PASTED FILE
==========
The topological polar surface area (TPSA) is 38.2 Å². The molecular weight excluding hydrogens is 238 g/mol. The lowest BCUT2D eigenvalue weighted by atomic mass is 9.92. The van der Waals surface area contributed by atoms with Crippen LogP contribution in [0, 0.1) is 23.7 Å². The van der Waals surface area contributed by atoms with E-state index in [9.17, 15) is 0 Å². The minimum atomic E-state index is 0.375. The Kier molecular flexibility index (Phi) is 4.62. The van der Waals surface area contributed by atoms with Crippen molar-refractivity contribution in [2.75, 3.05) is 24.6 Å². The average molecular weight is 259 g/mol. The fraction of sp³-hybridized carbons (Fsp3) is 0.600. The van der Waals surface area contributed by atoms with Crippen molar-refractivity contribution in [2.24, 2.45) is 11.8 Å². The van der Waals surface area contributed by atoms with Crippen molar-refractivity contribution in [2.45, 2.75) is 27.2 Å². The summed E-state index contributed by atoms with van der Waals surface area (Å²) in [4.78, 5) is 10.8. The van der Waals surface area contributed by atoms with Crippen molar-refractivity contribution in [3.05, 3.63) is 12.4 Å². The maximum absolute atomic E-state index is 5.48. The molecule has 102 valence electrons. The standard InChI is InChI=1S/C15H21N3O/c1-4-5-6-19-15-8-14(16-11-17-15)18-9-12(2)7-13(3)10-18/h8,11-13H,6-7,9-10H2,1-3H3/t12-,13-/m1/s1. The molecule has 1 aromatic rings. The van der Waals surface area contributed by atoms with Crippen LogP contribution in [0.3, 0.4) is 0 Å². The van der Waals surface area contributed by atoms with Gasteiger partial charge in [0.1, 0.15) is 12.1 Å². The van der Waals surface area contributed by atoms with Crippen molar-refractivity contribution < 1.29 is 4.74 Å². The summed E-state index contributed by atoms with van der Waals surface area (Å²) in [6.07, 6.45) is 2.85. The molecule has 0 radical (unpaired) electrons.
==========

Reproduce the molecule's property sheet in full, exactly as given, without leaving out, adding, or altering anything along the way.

The topological polar surface area (TPSA) is 38.2 Å². The molecular weight excluding hydrogens is 238 g/mol. The lowest BCUT2D eigenvalue weighted by atomic mass is 9.92. The van der Waals surface area contributed by atoms with Crippen LogP contribution in [0, 0.1) is 23.7 Å². The van der Waals surface area contributed by atoms with E-state index in [9.17, 15) is 0 Å². The minimum atomic E-state index is 0.375. The Kier molecular flexibility index (Phi) is 4.62. The van der Waals surface area contributed by atoms with Crippen molar-refractivity contribution in [2.75, 3.05) is 24.6 Å². The average molecular weight is 259 g/mol. The fraction of sp³-hybridized carbons (Fsp3) is 0.600. The van der Waals surface area contributed by atoms with Crippen molar-refractivity contribution in [2.24, 2.45) is 11.8 Å². The van der Waals surface area contributed by atoms with Crippen molar-refractivity contribution in [2.45, 2.75) is 27.2 Å². The summed E-state index contributed by atoms with van der Waals surface area (Å²) in [4.78, 5) is 10.8. The van der Waals surface area contributed by atoms with Crippen molar-refractivity contribution in [3.05, 3.63) is 12.4 Å². The maximum absolute atomic E-state index is 5.48. The molecule has 102 valence electrons. The standard InChI is InChI=1S/C15H21N3O/c1-4-5-6-19-15-8-14(16-11-17-15)18-9-12(2)7-13(3)10-18/h8,11-13H,6-7,9-10H2,1-3H3/t12-,13-/m1/s1. The molecule has 1 aromatic rings. The van der Waals surface area contributed by atoms with Crippen LogP contribution in [0.3, 0.4) is 0 Å². The van der Waals surface area contributed by atoms with Gasteiger partial charge in [0.1, 0.15) is 12.1 Å². The van der Waals surface area contributed by atoms with Crippen molar-refractivity contribution < 1.29 is 4.74 Å². The summed E-state index contributed by atoms with van der Waals surface area (Å²) in [6.07, 6.45) is 2.85. The molecule has 0 radical (unpaired) electrons.